Hours after India's ministry of external affairs announced that it had conveyed concerns to the US over a US Navy warship entering India's exclusive economic zone (EEZ), the Pentagon was questioned about the incident.
The MEA statement came after the US Navy's 7th Fleet announced that the USS John Paul Jones, a destroyer, had passed through an EEZ in the Lakshadweep Islands without seeking India's consent.
#Breaking: #Pentagon Press Sec John Kirby in resp to a question on #USNavy ship #USSJohnPaulJones in #Indian #EEZ says it was an "innocent passage" that was normal operation "consistent with international law" & part of "responsibility to uphold freedom of navigation" #India #USA pic.twitter.com/VDFs6Mx1Vc— Vikas Lohchab (@TheVikasLohchab) April 10, 2021
At a briefing on Friday, Pentagon chief spokesman John Kirby was asked about the incident by a Bloomberg reporter. The reporter asked Kirby whether the Pentagon believed the "destroyer was within its rights in the EEZ... do you have any message for India?" The questions and Kirby's response can be seen from 4.5 minutes on a video uploaded by PBS.
Although the reporter mentioned India's foreign ministry and India, Kirby's response to the reporter did not explicitly mention India. Apparently reading from a prepared text, Kirby said, "What I can tell you is that the USS John Paul Jones... asserted navigational rights and freedoms in the vicinity of the Republic of the Maldives by conducting innocent passage through its territorial sea in normal operations within its exclusive economic zone without requesting prior permission."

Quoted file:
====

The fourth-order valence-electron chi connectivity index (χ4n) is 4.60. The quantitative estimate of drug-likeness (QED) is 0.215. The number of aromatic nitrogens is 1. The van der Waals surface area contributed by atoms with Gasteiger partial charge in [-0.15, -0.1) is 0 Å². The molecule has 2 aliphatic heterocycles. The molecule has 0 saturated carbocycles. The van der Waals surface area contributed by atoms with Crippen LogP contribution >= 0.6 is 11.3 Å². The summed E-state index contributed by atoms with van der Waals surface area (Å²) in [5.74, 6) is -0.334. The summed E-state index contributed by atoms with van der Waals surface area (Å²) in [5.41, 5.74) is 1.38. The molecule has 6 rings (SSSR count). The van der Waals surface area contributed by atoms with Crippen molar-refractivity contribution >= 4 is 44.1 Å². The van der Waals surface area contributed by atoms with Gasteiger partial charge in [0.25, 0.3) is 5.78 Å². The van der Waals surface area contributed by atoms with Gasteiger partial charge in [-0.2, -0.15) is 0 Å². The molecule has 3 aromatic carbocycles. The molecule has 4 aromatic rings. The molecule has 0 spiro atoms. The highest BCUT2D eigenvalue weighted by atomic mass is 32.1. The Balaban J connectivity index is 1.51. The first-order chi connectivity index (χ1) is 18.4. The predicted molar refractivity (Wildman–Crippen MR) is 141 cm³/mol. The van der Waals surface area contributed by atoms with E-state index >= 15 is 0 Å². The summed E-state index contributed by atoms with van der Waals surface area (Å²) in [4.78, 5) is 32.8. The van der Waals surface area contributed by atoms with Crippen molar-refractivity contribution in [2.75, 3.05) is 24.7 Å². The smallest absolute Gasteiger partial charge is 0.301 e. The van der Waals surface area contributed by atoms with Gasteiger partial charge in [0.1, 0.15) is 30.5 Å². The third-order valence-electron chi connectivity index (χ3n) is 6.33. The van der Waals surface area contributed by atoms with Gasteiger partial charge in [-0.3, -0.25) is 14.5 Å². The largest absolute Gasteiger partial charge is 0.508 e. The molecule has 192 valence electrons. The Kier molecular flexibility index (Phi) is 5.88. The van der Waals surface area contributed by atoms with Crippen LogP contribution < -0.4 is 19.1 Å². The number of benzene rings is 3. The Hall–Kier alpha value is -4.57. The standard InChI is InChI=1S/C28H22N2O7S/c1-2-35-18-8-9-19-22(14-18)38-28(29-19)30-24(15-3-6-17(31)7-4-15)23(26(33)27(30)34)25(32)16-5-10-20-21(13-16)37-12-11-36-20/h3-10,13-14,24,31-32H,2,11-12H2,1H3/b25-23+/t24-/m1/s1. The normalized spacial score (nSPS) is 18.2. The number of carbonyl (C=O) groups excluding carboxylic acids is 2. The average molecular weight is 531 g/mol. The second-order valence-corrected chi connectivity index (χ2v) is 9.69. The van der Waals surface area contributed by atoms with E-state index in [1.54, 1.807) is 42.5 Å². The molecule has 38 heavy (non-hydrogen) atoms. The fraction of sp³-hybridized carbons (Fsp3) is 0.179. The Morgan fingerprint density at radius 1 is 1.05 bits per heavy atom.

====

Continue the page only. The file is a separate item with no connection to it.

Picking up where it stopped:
"That's consistent with international law. Again, we continue to maintain the right, indeed the responsibility, to fly, sail and operate in accordance with international law," Kirby added.
When another reporter sought clarity on the "US reaction to India's concerns", Kirby said, "I won't speak to specific communication with India on this" and reiterated the reference to the Maldives. Kirby noted that such navigation mission were not "against a nation-state," but "for a principal".
On the same day as the passage through the EEZ in Lakshadweep, the John Paul Jones had undertaken the same exercise in the "vicinity of the Republic of the Maldives". The 7th Fleet issued similarly worded releases for both incidents. Kirby's response appeared similar to the 7th Fleet statement issued for the Maldives incident.
That 7th Fleet statement said, “USS John Paul Jones (DDG 53) asserted navigational rights and freedoms in the vicinity of the Republic of the Maldives by conducting innocent passage through its territorial sea and normal operations within its exclusive economic zone without requesting prior permission, consistent with international law.”
The 7th Fleet statement for the Lakshadweep incident stated, “USS John Paul Jones (DDG 53) asserted navigational rights and freedoms approximately 130 nautical miles west of the Lakshadweep Islands, inside India’s exclusive economic zone, without requesting India’s prior consent, consistent with international law.”
The US Navy has conducted such freedom of navigation passages in Indian EEZs in the past, though the latest incident has triggered outrage, given increasing proximity between the two countries on China. The US Navy has conducted such passages in waters of allies such as Taiwan and South Korea.